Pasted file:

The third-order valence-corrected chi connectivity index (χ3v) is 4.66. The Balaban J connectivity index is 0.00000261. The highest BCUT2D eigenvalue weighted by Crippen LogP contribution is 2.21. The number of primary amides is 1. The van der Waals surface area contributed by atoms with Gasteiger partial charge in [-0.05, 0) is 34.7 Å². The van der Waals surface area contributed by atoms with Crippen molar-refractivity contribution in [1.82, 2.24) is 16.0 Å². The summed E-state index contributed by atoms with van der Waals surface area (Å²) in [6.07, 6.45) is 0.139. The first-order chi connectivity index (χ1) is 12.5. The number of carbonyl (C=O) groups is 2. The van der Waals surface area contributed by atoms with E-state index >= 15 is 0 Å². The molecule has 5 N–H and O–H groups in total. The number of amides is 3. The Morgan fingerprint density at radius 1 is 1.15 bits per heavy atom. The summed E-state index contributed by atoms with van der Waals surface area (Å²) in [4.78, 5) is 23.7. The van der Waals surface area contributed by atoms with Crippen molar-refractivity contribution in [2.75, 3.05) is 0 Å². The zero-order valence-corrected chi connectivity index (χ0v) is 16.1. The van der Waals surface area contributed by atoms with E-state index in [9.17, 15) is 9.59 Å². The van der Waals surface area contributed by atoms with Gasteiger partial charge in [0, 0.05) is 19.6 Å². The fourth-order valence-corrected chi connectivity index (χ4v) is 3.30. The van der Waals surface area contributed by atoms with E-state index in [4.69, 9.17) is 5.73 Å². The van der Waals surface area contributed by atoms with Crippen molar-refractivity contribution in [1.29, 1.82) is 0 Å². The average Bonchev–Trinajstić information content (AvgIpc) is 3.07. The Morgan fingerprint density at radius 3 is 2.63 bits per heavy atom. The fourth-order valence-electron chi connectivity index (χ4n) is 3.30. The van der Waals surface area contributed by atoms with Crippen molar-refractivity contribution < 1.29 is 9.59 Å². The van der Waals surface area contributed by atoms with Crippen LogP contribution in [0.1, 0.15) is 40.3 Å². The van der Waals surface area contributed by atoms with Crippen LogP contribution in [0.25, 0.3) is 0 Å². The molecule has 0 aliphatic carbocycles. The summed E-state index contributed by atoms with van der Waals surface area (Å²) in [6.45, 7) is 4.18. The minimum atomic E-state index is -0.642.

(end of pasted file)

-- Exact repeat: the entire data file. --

The third-order valence-corrected chi connectivity index (χ3v) is 4.66. The Balaban J connectivity index is 0.00000261. The highest BCUT2D eigenvalue weighted by Crippen LogP contribution is 2.21. The number of primary amides is 1. The van der Waals surface area contributed by atoms with Gasteiger partial charge in [-0.05, 0) is 34.7 Å². The van der Waals surface area contributed by atoms with Crippen molar-refractivity contribution in [1.82, 2.24) is 16.0 Å². The summed E-state index contributed by atoms with van der Waals surface area (Å²) in [6.07, 6.45) is 0.139. The first-order chi connectivity index (χ1) is 12.5. The number of carbonyl (C=O) groups is 2. The van der Waals surface area contributed by atoms with E-state index >= 15 is 0 Å². The molecule has 5 N–H and O–H groups in total. The number of amides is 3. The Morgan fingerprint density at radius 1 is 1.15 bits per heavy atom. The summed E-state index contributed by atoms with van der Waals surface area (Å²) in [4.78, 5) is 23.7. The van der Waals surface area contributed by atoms with Crippen molar-refractivity contribution in [2.75, 3.05) is 0 Å². The zero-order valence-corrected chi connectivity index (χ0v) is 16.1. The van der Waals surface area contributed by atoms with E-state index in [9.17, 15) is 9.59 Å². The van der Waals surface area contributed by atoms with Gasteiger partial charge in [0, 0.05) is 19.6 Å². The fourth-order valence-corrected chi connectivity index (χ4v) is 3.30. The van der Waals surface area contributed by atoms with E-state index in [4.69, 9.17) is 5.73 Å². The van der Waals surface area contributed by atoms with Crippen molar-refractivity contribution in [1.29, 1.82) is 0 Å². The average Bonchev–Trinajstić information content (AvgIpc) is 3.07. The Morgan fingerprint density at radius 3 is 2.63 bits per heavy atom. The fourth-order valence-electron chi connectivity index (χ4n) is 3.30. The van der Waals surface area contributed by atoms with Crippen molar-refractivity contribution < 1.29 is 9.59 Å². The van der Waals surface area contributed by atoms with Crippen LogP contribution in [0.1, 0.15) is 40.3 Å². The van der Waals surface area contributed by atoms with Crippen LogP contribution in [0.25, 0.3) is 0 Å². The molecule has 0 aliphatic carbocycles. The summed E-state index contributed by atoms with van der Waals surface area (Å²) in [6.45, 7) is 4.18. The minimum atomic E-state index is -0.642.